Black Like Me

Black Like Me

Black Like Me

Arts, entertainment, and more.
Feb. 28 2001 3:00 AM

Black Like Me

The TV show that does right by black women.

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UPN has one of the blackest audiences of any TV network, and Monday, when it broadcasts four sitcoms featuring predominantly dark-skinned casts, is its blackest night. Three of these four shows— Moesha, The Parkers, and The Hughleys—have never captured my attention. (Although when I lived in Amsterdam, I did get perverse pleasure out of Dutch attempts to find subtitles for the Ebonics on Moesha.) Take The Parkers, the top-rated show for black viewers. Starring a robust mother and daughter, it's the kind of show where one character says to another, "My baby's daddy, meet my future baby's daddy." Call me hopelessly bourgeois, but I just can't relate to that.

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However, I'm addicted to the fourth show. Girlfriends features Joan, an elegant lawyer whose wardrobe I covet; Lynn, her college friend, a perpetual graduate student and activist; Joan's childhood friend Toni, a woman who takes her cues from the film How To Marry a Millionaire; and Joan's secretary, Maya, a ghetto superstar who lords her sexual exploits with her husband over the other three.

The little "moments" in Girlfriends ring eerily true. Toni's new white beau keeps her up late at night in bed inspecting the texture of her hair, which fascinates him. There's William, Joan's law firm colleague and the girlfriends' male foil, who struggles with his failure to fit into conventional black stereotypes (the same stereotypes that once led Colin Powell to tell a reporter from The New Yorker, "I speak reasonably well, like a white person" and led Julian Bond, then-head of the NAACP to agree that Powell is "verbally, not black"). William and his ilk are usually caricatured on television as that most pathetic of all creatures, the white black man, an Oreo who can't dance, can't rap, and can't hang. Instead of poking fun at him, Girlfriends sympathizes. When the women chastise him for dating white women, he retorts that he's not popular with black women because he's not dangerous enough. "White women think I'm edgy just for being black," he explains.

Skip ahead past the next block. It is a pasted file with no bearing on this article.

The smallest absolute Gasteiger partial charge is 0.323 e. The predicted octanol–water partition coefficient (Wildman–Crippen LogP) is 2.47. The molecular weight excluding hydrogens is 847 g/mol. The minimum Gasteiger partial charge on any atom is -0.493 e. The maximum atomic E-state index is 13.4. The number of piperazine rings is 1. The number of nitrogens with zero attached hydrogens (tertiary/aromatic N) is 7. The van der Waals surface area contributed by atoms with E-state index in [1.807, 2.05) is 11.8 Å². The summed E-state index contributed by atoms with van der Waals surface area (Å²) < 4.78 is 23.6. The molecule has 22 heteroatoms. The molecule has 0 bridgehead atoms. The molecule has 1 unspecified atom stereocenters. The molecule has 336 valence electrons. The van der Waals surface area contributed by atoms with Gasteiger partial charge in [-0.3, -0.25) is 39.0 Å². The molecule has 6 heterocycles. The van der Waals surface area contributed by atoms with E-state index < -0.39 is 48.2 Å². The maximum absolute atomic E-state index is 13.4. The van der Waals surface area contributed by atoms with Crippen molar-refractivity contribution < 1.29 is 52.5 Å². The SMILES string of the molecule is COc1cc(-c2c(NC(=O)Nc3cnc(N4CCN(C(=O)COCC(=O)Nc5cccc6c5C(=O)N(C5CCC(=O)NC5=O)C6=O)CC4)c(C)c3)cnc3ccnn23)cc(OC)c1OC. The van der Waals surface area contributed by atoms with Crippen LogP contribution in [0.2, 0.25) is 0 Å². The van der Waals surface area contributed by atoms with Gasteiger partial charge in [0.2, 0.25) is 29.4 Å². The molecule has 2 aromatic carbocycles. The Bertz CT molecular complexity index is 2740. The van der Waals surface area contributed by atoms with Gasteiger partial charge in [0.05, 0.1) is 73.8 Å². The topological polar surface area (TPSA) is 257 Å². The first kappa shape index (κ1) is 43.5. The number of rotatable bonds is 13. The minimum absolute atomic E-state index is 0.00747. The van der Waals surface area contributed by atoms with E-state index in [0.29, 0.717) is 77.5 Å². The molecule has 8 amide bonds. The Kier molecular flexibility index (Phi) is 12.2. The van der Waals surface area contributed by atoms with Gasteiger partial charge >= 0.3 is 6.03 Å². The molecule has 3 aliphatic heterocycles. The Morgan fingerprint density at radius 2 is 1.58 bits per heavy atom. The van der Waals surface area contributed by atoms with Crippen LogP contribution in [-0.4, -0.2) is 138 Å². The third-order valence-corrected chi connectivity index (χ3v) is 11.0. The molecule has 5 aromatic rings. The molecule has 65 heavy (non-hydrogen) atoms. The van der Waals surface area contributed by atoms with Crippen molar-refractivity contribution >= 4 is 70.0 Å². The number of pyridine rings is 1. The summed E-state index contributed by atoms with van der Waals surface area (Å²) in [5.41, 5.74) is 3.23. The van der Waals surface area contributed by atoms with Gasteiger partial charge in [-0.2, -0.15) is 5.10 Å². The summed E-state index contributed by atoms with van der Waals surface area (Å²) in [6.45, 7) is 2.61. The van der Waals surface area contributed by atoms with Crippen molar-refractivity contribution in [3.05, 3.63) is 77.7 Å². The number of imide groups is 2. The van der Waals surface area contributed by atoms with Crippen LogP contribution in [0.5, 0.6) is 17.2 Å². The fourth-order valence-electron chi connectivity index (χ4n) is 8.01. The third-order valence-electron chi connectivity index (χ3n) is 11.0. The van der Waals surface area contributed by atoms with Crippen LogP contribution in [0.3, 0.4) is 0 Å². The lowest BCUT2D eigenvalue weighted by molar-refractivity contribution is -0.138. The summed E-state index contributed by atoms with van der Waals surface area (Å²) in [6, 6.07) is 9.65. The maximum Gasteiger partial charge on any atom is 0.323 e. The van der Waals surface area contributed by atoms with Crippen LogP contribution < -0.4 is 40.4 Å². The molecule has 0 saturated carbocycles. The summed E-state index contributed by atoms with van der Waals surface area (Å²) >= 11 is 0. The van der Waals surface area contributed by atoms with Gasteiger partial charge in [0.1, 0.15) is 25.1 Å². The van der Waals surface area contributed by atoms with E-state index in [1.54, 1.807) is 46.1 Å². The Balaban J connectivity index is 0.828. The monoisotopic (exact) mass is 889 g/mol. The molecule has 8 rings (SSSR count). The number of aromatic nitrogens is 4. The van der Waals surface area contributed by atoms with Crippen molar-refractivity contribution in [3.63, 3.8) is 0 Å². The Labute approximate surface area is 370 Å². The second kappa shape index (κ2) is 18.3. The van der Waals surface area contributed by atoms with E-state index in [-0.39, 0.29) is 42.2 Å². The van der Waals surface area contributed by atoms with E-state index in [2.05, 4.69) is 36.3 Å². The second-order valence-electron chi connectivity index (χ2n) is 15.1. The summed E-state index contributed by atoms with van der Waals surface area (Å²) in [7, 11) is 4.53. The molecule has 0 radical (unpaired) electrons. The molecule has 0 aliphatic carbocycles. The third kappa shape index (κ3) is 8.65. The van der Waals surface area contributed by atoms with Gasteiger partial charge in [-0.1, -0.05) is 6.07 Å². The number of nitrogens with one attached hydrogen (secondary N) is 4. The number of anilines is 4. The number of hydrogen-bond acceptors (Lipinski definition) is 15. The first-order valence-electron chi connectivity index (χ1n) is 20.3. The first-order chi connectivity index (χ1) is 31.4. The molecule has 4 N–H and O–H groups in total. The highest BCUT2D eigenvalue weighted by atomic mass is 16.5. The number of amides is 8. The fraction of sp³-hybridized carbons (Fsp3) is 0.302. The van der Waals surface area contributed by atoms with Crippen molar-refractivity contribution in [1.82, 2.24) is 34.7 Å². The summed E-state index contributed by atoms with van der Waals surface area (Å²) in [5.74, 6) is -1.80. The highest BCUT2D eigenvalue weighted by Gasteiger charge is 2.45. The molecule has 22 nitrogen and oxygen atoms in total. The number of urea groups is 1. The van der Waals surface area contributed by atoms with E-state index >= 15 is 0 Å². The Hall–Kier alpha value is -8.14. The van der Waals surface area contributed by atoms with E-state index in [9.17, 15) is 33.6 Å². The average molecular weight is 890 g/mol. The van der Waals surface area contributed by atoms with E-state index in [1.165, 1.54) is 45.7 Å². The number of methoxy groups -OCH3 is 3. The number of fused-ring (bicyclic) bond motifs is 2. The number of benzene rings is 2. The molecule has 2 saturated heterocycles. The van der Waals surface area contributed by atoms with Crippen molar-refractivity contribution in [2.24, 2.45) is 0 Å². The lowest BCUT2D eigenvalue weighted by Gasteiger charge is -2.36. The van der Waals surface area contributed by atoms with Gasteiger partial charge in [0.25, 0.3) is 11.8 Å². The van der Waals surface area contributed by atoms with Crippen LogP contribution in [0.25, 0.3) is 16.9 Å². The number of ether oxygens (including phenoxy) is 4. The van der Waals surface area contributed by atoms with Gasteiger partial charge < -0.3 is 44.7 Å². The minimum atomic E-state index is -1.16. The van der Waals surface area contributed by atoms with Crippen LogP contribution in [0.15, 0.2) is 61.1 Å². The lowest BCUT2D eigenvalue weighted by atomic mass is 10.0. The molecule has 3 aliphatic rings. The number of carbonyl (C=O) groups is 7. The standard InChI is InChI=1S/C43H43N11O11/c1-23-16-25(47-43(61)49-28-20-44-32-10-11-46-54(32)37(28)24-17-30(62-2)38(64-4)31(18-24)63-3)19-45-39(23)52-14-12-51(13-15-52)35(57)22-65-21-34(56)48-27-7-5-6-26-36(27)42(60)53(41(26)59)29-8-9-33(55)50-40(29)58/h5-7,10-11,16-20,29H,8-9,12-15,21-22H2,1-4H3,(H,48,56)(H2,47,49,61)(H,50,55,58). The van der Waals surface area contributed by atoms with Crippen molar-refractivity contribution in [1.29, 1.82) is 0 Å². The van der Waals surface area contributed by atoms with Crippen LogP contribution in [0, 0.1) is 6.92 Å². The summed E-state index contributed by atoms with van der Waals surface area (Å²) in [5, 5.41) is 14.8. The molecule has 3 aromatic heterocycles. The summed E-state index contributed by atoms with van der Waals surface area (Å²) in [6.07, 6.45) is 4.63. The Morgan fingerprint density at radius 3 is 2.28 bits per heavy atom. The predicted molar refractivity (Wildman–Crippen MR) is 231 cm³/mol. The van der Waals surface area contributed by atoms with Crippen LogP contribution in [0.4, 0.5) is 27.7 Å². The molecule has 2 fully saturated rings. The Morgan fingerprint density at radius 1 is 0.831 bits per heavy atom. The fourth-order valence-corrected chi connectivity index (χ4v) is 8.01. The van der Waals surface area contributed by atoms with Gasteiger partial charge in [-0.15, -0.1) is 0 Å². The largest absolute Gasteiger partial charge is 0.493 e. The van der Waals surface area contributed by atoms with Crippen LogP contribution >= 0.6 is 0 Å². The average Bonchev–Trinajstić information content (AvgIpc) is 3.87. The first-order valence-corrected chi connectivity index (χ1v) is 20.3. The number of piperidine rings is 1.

Girlfriends addresses skin color prejudice, the dirty secret of the black community, both implicitly and explicitly. Toni, the it-girl of the group, is the one with the darkest skin. This is a welcome anomaly. For all the instances of black pride bursting forth from The Cosby Show, the two women Bill Cosby chose to play his older daughters, i.e., sex symbol age, were biracial, light-skinned, long-haired black women. And on ER, one of my other favorite shows, it seems that every couple of years the producers issue a casting call for a beige black woman to play the love interest of decidedly nonbeige Eriq La Salle. Spike Lee, who has acknowledged his inability to write rounded female characters, usually casts a fair-skinned black woman—a visual descendant of Lena Horne—as his leading lady.

When Toni rejects a wealthy suitor because she thinks his skin is too dark, her friends chastise her, telling her that she wouldn't exactly pass a paper bag test herself. Later Toni tells Joan (who is played by Diana Ross' biracial daughter) that Joan doesn't understand how hard it is to be considered attractive when you have dark skin and that she doesn't want a daughter to endure what she does. Refreshingly, there's no moralistic plot twist in which Toni learns to appreciate her dark skin.

Finally, Girlfriends is wonderfully void of studied Afrocentricity. Joan lives in a home that she's very pleased to have purchased for herself. Ordinarily a black TV home would be resplendent with racial kitsch: African masks, Jacob Lawrence paintings, and maybe a bit of kente cloth. But Joan's home matches her cool, minimalist taste in clothing. And rather than presenting her boyfriend with a book of Pablo Neruda poems for Valentine's Day as Joan did, she would have handed him a book of Maya Angelou's finest since, in the world of television, an expression of love between two black people could never be captured by a nonblack writer. That would be unpridely.

Girlfriends probably wouldn't be on the air without Frasier's Kelsey Grammer, its executive producer and godfather. Grammer refuses to espouse politically correct platitudes to explain why a middle-aged white man is producing a show about four black women. When told that Spike Lee didn't like it, Grammer told the Seattle Times, "Fine, I don't care." And neither do I.